RIAA files complaint on MegaUpload, unlicensed foreign music sites
The Recording Industry Association of America sent a notice to the Office of the U.S. Trade Representative this week, calling unlicensed music-sharing at foreign social networking sites and cyberlockers a “cynical ploy” to take money out of artists’ pockets and line their own.
Named in the organization’s missive was MegaUpload, owned by the famously eccentric millionaire Kim Schmitz. The other two targets were China’s SoGou MP3 service and Russian social networking site VKontakte.
VKontakte caters to 120 million users, said the RIAA. Coupled with its more benign offerings are music and video file-sharing capabilities:
[VKontakte is] specifically designed to enable members to upload music and video files, hundreds of thousands of which contain unlicensed copyright works. Its dedicated content search engine enables other members to search and instantly stream unlicensed music and movies, giving VKontakte an unfair competitive edge over other social networks that do not offer free access to unlicensed material.
A quick glimpse at VKontakte reveals a Facebook copycat that offers “an all-purpose tool for communication and finding friends.” Unlike Facebook, joining requires an invite from a member. The site is currently ranked the 44th most popular site in the world by website tracker Alexa.
According to the U.S. trade group, the offshoot site SoGou MP3 is “actively involved in the manipulation of its database of unlicensed music” and promotes various American artists’ work.
“What’s particularly offensive about some of these companies is that they intentionally launch music services without any form of licensing as a cynical ploy to gain market share and make more money on the back of artists, labels, songwriters and everyone else involved in the music community,” said Neil Turkewitz, RIAA executive vice president.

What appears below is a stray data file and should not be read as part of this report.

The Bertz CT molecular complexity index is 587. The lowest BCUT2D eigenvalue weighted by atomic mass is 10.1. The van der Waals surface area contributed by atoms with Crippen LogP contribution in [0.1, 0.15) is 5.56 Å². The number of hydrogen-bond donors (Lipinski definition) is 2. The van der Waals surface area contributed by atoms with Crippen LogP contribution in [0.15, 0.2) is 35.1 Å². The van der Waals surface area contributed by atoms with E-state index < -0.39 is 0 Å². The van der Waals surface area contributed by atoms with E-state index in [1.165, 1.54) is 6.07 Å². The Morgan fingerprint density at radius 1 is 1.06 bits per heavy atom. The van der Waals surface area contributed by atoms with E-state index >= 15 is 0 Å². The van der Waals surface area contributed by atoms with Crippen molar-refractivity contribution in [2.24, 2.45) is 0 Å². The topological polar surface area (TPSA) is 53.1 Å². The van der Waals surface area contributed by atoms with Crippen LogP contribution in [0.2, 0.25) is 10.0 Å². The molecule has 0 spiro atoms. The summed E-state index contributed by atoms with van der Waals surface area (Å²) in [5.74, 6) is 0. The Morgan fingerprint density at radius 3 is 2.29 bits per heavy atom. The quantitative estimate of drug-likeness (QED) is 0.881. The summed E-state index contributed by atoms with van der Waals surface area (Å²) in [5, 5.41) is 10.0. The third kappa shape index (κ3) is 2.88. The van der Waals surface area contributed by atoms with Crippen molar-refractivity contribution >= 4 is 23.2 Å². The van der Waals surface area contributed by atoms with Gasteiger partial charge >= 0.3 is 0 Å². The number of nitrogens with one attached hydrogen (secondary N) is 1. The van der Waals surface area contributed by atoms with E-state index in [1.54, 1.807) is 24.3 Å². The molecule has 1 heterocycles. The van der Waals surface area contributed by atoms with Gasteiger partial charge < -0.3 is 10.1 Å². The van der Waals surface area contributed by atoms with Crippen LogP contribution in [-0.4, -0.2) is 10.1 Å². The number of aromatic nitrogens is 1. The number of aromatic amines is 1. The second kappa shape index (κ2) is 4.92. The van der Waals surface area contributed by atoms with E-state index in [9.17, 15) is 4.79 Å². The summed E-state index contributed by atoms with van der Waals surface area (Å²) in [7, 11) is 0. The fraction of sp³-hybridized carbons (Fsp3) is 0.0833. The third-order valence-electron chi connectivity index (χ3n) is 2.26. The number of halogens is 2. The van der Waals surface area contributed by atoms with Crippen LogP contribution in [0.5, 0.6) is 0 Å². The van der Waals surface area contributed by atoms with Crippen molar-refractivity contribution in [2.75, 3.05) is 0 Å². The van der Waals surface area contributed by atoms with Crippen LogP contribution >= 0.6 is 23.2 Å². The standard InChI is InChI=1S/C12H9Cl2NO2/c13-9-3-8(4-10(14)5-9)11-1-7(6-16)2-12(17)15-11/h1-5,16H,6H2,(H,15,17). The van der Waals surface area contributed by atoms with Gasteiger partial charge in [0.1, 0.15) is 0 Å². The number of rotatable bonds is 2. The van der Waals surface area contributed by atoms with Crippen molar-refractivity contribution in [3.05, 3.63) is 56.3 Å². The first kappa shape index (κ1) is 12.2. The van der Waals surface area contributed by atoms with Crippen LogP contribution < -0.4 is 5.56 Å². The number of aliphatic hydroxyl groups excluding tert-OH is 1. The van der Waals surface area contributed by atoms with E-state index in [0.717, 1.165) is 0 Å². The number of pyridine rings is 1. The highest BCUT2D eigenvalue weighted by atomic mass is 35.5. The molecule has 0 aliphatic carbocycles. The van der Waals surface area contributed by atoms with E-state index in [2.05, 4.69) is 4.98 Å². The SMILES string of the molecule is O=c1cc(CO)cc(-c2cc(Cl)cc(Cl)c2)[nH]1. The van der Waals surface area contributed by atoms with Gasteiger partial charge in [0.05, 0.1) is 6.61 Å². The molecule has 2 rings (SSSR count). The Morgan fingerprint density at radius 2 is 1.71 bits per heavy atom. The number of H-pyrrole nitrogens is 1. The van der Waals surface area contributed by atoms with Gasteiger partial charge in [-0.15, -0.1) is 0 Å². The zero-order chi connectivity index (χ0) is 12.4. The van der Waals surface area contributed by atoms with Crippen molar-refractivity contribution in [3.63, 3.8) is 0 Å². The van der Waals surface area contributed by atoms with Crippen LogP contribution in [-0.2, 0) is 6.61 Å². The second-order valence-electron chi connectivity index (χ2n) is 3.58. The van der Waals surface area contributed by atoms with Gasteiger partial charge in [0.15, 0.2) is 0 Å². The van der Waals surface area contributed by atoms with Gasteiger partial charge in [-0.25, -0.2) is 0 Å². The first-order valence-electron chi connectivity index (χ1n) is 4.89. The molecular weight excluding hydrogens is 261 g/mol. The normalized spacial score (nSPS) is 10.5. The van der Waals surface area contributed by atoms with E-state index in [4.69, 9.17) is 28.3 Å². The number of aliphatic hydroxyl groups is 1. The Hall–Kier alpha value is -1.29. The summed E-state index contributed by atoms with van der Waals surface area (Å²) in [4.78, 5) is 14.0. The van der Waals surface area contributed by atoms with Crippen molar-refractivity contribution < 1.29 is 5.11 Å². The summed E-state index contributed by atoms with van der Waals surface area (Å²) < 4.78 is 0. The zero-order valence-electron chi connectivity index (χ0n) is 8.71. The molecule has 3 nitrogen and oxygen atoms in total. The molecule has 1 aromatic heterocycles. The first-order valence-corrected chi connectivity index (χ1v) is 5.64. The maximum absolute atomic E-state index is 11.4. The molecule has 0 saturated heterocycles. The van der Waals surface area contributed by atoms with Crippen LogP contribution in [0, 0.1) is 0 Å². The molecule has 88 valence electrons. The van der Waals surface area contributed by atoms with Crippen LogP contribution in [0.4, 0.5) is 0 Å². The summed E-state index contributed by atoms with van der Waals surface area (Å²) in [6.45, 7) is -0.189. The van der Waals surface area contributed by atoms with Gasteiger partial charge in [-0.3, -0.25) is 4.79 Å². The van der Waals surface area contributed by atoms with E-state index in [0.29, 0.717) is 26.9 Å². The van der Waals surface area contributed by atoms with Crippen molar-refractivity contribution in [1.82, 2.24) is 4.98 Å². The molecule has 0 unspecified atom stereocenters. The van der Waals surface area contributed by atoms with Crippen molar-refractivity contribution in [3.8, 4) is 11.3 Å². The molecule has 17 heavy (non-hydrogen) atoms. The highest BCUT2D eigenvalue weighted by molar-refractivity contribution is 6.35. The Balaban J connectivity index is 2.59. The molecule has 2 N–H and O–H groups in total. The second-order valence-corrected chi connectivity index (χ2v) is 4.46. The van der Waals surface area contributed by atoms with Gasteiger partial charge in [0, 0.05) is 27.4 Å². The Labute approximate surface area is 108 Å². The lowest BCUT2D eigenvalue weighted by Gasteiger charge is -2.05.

It’s unclear what – if any – action the USTR will take to address the RIAA’s report on “notorious markets” around the globe.
A new proposal by Congressman Lamar Smith (R-TX) this week dubbed the “Stop Online Piracy Act” seeks to increase the United States’ ability to deal with foreign rogue sites. RIAA CEO Cary Sherman called the bill “a first step towards a brighter day.”
There are 1 comments
- MyCE Senior Member
- Posted on: 30 Oct 11 08:15
In other words declare cyber war on these countries. It's most likely easier than bombing the crap out of them..
Most popular headlines
- Sun 26 Oct 11:10 by DoMiN8ToR
Traces in the Android source code give us hints that the next Nexus device will ...
- Thu 23 Oct 07:10 by DoMiN8ToR
It's likely you haven't seen a datacenter from the inside before and certainly n...
- Mon 27 Oct 05:10 by DoMiN8ToR
The Spanish company CineMartin claims to have developed software that makes it p...
- Thu 23 Oct 03:10 by DoMiN8ToR
Windows 10 will work on screens with a lower resolution than before. Microsoft h...
- Fri 24 Oct 12:10 by DoMiN8ToR
Anti-virus company Avast released the 2015 version of their virus scanner w...